St. Theodore of Tarsus the Archbishop of Canterbury

Saint Theodore was the eighth Archbishop of Canterbury (668-690), and one of England’s great saints. He was a Greek from Tarsus, the home of Saint Paul. He was a highly-educated monk living in Rome who was quickly advanced through all the clerical ranks and consecrated as Archbishop of Canterbury at the age of sixty-five. Saint Adrian (January 9), an African who was the abbot of a monastery near Naples, was sent to assist Saint Theodore.

Saint Theodore arrived in Kent in 669, when he was almost seventy. In spite of his age, he was quite energetic, traveling throughout England founding churches and consecrating bishops to fill those Sees which were left vacant by an outbreak of plague. He also created new Sees and established a school in Canterbury where Greek was taught.

In Northumbria, Saint Theodore settled a dispute involving episcopal succession. Saint Wilfrid (October 12) had been elected Bishop of Lindisfarne (the See was later transferred to York), and he traveled to Gaul to be consecrated by a Roman bishop, because he would not accept consecration from a Celtic bishop. In the meantime, Saint Chad, or Ceadda (March 2), had been elected and uncanonically consecrated because Wilfrid remained in Gaul for three years. Although StTheodore deposed Saint Chad, he recognized his worthiness to be a bishop. He regularized the consecration, then sent Saint Chad to be Bishop of Mercia. Saint Wilfred was restored to his See.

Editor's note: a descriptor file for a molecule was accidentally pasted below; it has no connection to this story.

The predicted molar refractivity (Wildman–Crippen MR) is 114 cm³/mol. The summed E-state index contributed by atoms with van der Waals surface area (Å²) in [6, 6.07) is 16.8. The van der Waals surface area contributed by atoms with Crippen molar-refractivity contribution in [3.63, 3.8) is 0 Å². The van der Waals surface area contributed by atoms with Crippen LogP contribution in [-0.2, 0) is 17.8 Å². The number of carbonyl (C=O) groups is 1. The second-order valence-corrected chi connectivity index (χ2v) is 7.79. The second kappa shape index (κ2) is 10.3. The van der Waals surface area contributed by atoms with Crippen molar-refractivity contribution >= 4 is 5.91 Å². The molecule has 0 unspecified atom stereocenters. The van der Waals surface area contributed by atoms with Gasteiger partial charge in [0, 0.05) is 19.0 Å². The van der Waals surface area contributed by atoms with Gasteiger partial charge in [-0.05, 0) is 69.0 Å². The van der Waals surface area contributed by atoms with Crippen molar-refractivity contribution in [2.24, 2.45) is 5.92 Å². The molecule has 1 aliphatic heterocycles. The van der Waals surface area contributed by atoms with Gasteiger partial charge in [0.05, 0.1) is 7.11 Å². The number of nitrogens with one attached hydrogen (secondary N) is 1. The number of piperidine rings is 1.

Saint Theodore summoned a council of the entire English Church at Hertford in 672. Not only was this the first church council in England, it was the first assembly of any kind attended by representatives from all over the country. In 679 he convened another synod at Hatfield to maintain the purity of Orthodox doctrine and to condemn the heresy of Monothelitism.

Saint Theodore fell asleep in the Lord in 690, and his body remained incorrupt for a long time. Under his leadership, the English Church became united in a way that the various tribal kingdoms did not. The diocesean structures which he established continue to serve as the basis for church administration in England. He was respected for his administrative skills, and also for his moral and canonical decisions.